ick Reynaud didn’t know where he was. He’d left the last town a while back, and now all he knew was that he was somewhere near the coast. No lights or houses or gas stations, only trees, black against the cloudy sky, with the road glimmering faintly between them. Night was falling, along with the temperature. He was cold and hungry, and not far from being scared.
As far as he could tell, it had been two days since he’d stood on the highway with his thumb out, waiting for a truck to pick him up and take him as far away from Beaton, Maine, as the road would go. It had taken a while, and the driver who eventually stopped was pretty suspicious. But it had worked out all right in the end.
Nick smiled. He’d fooled that guy but good. Getting him to believe Nick was going home instead of running away had been easy. Persuading him to drop Nick outside Bath had taken some fast talking, but Nick was good at fast talking. Sometimes he’d even been able to talk Uncle Gabe into beating up on his cousin Jerry instead of him. But not nearly often enough. Which was why Nick was running away. Again.
The first time had been three years ago, right after his mom died. He was only nine at the time, it was winter, and he didn’t have a plan or food or anything, so it was probably just as well that the police had picked him up before he got too far. The second time, he’d been almost eleven and much better prepared. He took off after school with a bag of chips and a hot dog and twenty bucks he’d earned doing odd jobs for Mrs. Perkins next door. When his cousin Jerry caught up with him at the bus station, Nick had been buying a ticket to Bangor. After that, Uncle Gabe made Jerry walk Nick to and from school every day.
Jerry was sixteen, and as far as Nick could tell, his greatest ambition in life was to beat up every man in Beaton by the time he turned twenty. He liked to practice on Nick.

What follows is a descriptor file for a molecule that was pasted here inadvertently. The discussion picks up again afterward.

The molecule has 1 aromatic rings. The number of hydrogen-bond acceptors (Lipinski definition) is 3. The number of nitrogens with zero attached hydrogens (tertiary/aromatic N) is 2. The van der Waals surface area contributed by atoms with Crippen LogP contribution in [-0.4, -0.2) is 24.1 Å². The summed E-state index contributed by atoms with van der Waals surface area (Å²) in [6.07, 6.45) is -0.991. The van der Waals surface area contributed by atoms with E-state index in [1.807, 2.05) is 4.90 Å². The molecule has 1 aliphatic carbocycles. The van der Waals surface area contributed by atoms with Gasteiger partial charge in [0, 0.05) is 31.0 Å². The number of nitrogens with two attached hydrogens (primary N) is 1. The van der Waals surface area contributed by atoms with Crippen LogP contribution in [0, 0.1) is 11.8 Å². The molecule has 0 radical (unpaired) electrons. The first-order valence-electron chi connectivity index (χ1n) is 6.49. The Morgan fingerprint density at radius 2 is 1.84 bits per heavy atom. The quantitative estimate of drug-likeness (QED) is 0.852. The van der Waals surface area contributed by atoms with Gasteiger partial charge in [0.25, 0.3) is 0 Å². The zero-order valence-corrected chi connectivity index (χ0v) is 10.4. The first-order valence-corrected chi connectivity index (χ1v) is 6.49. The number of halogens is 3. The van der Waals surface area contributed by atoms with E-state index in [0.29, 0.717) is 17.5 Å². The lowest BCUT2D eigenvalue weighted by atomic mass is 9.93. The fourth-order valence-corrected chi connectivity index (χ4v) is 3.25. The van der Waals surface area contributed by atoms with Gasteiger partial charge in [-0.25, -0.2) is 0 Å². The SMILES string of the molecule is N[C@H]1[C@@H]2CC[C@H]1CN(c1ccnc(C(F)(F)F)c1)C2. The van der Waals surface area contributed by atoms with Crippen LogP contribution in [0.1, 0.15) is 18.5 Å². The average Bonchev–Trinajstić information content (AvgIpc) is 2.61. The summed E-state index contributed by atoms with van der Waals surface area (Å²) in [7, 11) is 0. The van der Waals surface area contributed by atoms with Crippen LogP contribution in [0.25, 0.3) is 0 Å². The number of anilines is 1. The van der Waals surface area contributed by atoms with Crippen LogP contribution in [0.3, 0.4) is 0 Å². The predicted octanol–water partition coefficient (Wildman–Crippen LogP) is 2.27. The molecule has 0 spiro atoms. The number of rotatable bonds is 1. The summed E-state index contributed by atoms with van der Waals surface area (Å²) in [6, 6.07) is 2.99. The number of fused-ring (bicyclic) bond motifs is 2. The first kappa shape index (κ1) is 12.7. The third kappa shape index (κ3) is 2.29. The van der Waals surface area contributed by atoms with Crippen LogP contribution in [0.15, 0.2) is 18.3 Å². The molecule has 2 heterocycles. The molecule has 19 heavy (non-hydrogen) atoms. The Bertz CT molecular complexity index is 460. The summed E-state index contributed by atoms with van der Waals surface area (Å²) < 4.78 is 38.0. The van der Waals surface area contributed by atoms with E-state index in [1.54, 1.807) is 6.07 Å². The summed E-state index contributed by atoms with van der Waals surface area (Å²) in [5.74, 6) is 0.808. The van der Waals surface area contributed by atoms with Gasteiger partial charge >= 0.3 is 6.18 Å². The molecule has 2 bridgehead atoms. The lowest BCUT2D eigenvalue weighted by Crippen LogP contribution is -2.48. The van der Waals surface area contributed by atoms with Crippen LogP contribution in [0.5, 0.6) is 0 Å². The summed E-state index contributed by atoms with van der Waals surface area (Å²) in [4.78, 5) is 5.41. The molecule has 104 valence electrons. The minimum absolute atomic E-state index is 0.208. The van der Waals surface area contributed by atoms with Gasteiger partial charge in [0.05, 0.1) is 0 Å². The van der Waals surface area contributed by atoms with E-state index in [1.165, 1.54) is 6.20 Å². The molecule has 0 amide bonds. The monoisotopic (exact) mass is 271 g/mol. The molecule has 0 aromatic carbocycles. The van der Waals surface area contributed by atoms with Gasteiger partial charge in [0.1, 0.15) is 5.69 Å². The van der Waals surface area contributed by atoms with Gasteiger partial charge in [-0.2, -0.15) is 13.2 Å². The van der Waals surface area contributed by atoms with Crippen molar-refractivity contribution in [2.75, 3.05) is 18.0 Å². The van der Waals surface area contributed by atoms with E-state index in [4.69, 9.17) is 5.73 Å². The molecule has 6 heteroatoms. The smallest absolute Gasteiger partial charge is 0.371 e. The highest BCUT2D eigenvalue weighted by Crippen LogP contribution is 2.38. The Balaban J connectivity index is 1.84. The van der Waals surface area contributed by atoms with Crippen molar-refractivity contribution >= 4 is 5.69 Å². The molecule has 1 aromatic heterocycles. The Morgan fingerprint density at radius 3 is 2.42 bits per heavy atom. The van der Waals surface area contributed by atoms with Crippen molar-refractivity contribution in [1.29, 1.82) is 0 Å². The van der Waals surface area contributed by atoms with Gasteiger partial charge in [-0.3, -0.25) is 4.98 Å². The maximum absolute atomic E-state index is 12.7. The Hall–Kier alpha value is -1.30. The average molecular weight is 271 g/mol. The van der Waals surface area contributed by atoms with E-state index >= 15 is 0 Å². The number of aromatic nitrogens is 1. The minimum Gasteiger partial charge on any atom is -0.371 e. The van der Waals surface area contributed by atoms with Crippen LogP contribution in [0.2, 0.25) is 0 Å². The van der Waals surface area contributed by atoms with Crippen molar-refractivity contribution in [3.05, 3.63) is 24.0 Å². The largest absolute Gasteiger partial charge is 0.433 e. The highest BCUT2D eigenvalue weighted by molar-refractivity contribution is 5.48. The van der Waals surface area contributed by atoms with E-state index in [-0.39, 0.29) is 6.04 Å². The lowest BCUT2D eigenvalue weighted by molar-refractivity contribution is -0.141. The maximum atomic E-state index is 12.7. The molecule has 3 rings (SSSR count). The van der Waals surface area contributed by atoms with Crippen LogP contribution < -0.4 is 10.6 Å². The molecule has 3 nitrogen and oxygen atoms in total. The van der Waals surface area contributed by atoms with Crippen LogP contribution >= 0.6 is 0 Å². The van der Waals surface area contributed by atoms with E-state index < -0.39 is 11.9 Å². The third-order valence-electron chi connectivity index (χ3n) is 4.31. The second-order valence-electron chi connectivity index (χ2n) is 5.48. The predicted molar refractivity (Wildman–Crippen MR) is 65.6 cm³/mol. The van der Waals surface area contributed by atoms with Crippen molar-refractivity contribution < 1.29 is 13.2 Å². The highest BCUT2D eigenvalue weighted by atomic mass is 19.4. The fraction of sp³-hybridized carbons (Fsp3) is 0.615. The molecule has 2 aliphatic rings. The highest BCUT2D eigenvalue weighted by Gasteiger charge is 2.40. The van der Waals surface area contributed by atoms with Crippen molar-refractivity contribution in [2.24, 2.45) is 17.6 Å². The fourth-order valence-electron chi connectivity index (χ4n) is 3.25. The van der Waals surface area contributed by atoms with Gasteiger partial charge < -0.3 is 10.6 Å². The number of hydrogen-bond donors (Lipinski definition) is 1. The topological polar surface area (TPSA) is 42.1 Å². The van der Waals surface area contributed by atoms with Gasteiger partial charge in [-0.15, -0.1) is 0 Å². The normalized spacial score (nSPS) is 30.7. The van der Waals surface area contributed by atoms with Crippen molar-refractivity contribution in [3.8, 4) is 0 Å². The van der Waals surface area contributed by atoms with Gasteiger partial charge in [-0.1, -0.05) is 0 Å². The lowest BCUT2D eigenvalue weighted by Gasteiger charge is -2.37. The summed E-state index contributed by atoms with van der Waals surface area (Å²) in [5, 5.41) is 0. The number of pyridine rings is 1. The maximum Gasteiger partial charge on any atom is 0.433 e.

Nick had put a lot of time and thought into planning his next escape, and he thought he’d done a pretty good job. He’d boosted a map and a flashlight, extra batteries, some trail mix, and a bottle of Coke from a gas station. He’d stuffed his emergency kit and some clean clothes into Jerry’s old backpack and hid it under his bed, ready to grab when he saw a chance to make a clean getaway.
Things hadn’t worked out according to plan.
The week before Christmas, Nick had gotten into another fight at school, and the principal had called Uncle Gabe to come pick him up. After getting yelled at by his boss for leaving work early and lectured by the principal about Nick’s bad attitude, Uncle Gabe was ready for a few beers. When they got home, he gave Nick a couple of licks on account and locked him down cellar, promising him the rest of his larruping later.
Nick decided he wouldn’t be around later.
He crept up the cellar stairs and listened at the door. A deafening hubbub of revving, screeching, and crashing told him Uncle Gabe was watching the stock-car races, turned up high. Nick figured he could probably blow the house up right now, and the old so-and-so wouldn’t notice until he was halfway to the moon. With a last wistful thought for the backpack upstairs under his bed, he smashed a crowbar through the nearest window, scrambled out into the scrubby backyard, and made tracks.
As he trudged through the snow, Nick couldn’t help thinking about the flashlight and the trail mix he’d had to leave behind. It could have been worse. He had his jacket and boots, and the suspicious truck driver had stood him a hot dog and a Coke. But his boots were old and his jacket was thin and the hot dog had been a long time ago. He felt like he’d been walking forever. His belly was as empty as a hole in the ground, his feet were like concrete blocks, and he was shivering like a wet dog. He wanted to rest, but everybody knew sitting down in the snow was dangerous, and he hadn’t run away from Uncle Gabe’s belt so he could freeze to death. He put his head down and pressed on.